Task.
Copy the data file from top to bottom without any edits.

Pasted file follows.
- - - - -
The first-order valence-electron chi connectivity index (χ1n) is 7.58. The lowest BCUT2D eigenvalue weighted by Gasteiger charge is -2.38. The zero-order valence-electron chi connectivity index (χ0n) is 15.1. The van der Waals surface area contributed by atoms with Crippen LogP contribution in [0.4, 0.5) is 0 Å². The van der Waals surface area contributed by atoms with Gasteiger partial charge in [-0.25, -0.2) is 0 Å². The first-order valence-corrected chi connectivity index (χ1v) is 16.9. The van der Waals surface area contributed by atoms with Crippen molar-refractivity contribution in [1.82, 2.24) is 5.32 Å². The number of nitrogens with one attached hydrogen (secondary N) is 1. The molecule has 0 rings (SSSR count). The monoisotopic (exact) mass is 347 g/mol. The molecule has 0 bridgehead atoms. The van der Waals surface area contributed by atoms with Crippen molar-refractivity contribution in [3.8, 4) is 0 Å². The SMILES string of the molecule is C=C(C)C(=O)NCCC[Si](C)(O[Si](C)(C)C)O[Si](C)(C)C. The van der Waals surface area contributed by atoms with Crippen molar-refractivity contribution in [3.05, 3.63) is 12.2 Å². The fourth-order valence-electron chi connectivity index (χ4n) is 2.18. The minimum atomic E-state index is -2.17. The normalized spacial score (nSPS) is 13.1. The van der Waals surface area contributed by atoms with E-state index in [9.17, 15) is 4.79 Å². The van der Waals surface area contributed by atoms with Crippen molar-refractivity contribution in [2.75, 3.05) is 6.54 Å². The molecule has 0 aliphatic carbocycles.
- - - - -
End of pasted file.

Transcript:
The first-order valence-electron chi connectivity index (χ1n) is 7.58. The lowest BCUT2D eigenvalue weighted by Gasteiger charge is -2.38. The zero-order valence-electron chi connectivity index (χ0n) is 15.1. The van der Waals surface area contributed by atoms with Crippen LogP contribution in [0.4, 0.5) is 0 Å². The van der Waals surface area contributed by atoms with Gasteiger partial charge in [-0.25, -0.2) is 0 Å². The first-order valence-corrected chi connectivity index (χ1v) is 16.9. The van der Waals surface area contributed by atoms with Crippen molar-refractivity contribution in [1.82, 2.24) is 5.32 Å². The number of nitrogens with one attached hydrogen (secondary N) is 1. The molecule has 0 rings (SSSR count). The monoisotopic (exact) mass is 347 g/mol. The molecule has 0 bridgehead atoms. The van der Waals surface area contributed by atoms with Crippen molar-refractivity contribution in [3.8, 4) is 0 Å². The SMILES string of the molecule is C=C(C)C(=O)NCCC[Si](C)(O[Si](C)(C)C)O[Si](C)(C)C. The van der Waals surface area contributed by atoms with Crippen molar-refractivity contribution in [3.05, 3.63) is 12.2 Å². The fourth-order valence-electron chi connectivity index (χ4n) is 2.18. The minimum atomic E-state index is -2.17. The normalized spacial score (nSPS) is 13.1. The van der Waals surface area contributed by atoms with E-state index in [9.17, 15) is 4.79 Å². The van der Waals surface area contributed by atoms with Crippen molar-refractivity contribution in [2.75, 3.05) is 6.54 Å². The molecule has 0 aliphatic carbocycles.